Ford Motor expects to miss its U.S. retail sales goals for February and March because of a deepening slump in the market for pickup trucks and SUVs, a person who had seen the forecast said on Friday.
The revised forecast were part of an internal report titled "Report Card: Ford North America," that was provided to employees, the person said.
Ford expects its U.S. retail market share to be slightly off in February from the previously expected 10 percent. The company previously expected to have an 11 percent share in March, but now says it may be off by about 0.5 percentage point from that goal, the person said.
Ford's Americas President Mark Fields went over the report with employees on Wednesday as part of his regular weekly Webcast, the person said.
Ford spokesman Tom Hoyt confirmed the authenticity of the report.
"The report card reflects our commitment to have candid communication with our employees, which is a hallmark of 'Way Forward,"' he said.
Ford is in the early stages of a turnaround plan dubbed "Way Forward" that includes closing 16 plants and cutting up to 45,000 jobs in North America. Ford's last profitable year was 2005.
Ford Chief Executive Alan Mulally, who replaced Bill Ford Jr. in September, is hoping that once the company cuts its manufacturing capacity, its new products that are expected to be more fuel-efficient will help return the company to profitability.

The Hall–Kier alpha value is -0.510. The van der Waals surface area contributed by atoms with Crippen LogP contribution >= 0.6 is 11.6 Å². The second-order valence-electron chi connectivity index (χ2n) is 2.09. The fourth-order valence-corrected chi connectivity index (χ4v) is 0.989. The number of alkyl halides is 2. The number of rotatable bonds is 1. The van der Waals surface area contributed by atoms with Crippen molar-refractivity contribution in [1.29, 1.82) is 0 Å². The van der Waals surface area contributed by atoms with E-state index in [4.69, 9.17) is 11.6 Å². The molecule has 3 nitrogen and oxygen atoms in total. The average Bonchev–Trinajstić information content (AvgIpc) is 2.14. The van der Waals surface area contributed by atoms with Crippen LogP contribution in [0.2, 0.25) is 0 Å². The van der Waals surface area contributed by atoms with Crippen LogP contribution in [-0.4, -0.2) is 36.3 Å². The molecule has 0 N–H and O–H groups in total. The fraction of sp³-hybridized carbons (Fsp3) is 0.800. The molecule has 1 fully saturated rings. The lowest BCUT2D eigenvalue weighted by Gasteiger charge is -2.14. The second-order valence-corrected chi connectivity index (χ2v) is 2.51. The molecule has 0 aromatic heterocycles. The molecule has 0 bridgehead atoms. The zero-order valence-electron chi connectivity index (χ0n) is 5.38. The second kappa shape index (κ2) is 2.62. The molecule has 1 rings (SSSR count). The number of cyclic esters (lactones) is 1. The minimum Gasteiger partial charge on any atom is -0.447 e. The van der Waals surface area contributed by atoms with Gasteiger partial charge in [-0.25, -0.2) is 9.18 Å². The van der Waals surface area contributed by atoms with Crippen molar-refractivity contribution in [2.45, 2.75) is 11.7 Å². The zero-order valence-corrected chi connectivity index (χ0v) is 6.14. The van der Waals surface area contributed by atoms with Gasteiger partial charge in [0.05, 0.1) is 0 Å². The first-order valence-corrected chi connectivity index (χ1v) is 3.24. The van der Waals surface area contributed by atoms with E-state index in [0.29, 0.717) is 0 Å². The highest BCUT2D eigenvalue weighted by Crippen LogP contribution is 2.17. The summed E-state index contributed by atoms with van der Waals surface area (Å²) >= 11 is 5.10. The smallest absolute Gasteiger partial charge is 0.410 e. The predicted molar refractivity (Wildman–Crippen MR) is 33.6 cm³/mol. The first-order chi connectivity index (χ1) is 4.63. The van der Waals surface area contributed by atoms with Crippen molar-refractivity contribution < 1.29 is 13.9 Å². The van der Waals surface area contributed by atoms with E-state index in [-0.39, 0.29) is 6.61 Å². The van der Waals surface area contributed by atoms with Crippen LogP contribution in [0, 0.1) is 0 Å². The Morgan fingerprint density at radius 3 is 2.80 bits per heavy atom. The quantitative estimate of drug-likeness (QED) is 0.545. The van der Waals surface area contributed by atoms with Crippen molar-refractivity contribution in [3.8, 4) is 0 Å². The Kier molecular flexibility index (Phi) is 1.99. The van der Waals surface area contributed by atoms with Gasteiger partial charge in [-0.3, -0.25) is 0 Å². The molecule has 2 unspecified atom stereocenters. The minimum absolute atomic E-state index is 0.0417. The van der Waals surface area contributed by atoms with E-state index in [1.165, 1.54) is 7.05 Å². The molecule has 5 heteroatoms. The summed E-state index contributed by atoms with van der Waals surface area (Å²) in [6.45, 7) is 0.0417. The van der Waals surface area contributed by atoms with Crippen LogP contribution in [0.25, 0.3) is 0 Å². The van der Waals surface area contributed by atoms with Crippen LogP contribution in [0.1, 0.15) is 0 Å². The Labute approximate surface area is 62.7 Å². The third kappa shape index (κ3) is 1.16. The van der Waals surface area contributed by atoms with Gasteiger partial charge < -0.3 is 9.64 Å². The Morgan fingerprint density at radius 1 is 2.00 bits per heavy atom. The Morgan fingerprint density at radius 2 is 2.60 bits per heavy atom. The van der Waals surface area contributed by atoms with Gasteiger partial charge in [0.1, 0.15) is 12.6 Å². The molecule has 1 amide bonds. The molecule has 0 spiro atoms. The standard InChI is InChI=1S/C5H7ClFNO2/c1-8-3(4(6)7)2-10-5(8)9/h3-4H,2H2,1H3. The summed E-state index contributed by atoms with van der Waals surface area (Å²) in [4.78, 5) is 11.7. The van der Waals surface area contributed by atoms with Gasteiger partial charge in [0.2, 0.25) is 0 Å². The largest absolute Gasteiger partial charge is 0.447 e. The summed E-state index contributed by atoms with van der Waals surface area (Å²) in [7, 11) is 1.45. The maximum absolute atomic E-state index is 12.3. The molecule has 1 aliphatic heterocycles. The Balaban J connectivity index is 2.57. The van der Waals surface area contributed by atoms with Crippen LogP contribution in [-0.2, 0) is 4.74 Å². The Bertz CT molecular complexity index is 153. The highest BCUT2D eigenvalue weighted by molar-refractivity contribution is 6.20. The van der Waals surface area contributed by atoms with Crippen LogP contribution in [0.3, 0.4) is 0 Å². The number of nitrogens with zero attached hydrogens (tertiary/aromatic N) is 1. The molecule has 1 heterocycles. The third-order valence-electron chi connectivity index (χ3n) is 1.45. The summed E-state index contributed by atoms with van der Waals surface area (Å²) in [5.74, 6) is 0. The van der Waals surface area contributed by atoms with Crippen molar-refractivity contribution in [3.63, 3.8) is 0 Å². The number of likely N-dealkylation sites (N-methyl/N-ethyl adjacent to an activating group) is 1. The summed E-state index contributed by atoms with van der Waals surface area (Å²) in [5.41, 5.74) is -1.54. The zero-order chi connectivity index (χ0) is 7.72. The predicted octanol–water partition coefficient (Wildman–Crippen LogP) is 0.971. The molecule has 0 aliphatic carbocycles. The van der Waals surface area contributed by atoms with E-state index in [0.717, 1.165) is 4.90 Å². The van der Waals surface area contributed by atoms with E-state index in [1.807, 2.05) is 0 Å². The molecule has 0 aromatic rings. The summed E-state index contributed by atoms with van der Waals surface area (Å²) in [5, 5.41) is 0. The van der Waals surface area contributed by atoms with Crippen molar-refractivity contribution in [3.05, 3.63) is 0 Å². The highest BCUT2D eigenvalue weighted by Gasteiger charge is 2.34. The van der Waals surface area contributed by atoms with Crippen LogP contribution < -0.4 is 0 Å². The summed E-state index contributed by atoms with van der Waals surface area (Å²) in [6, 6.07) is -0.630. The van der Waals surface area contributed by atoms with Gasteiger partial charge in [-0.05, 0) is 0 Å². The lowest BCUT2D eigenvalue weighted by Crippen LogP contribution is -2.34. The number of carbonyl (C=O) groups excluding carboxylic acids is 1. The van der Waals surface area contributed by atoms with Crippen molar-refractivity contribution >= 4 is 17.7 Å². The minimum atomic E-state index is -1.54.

The internal report also said the company exceeded its material cost reduction target for January, but will miss its targets for February and March, the person said.
Ford now expects to reduce material cost by around 25% in February, which is at the lower end of its cost savings target of between 25% and 50%.
In March, the company expects to save under 50% in material costs even though the plan was to save over 50%, according to the report.
The report also included the results of a quarterly survey of 15,000 employees of Ford's Americas unit, who were selected randomly.
About half of the employees surveyed have confidence in Ford's long-term success and less than 45% believe the automaker's "Way Forward" plan is working, the person said, citing the report.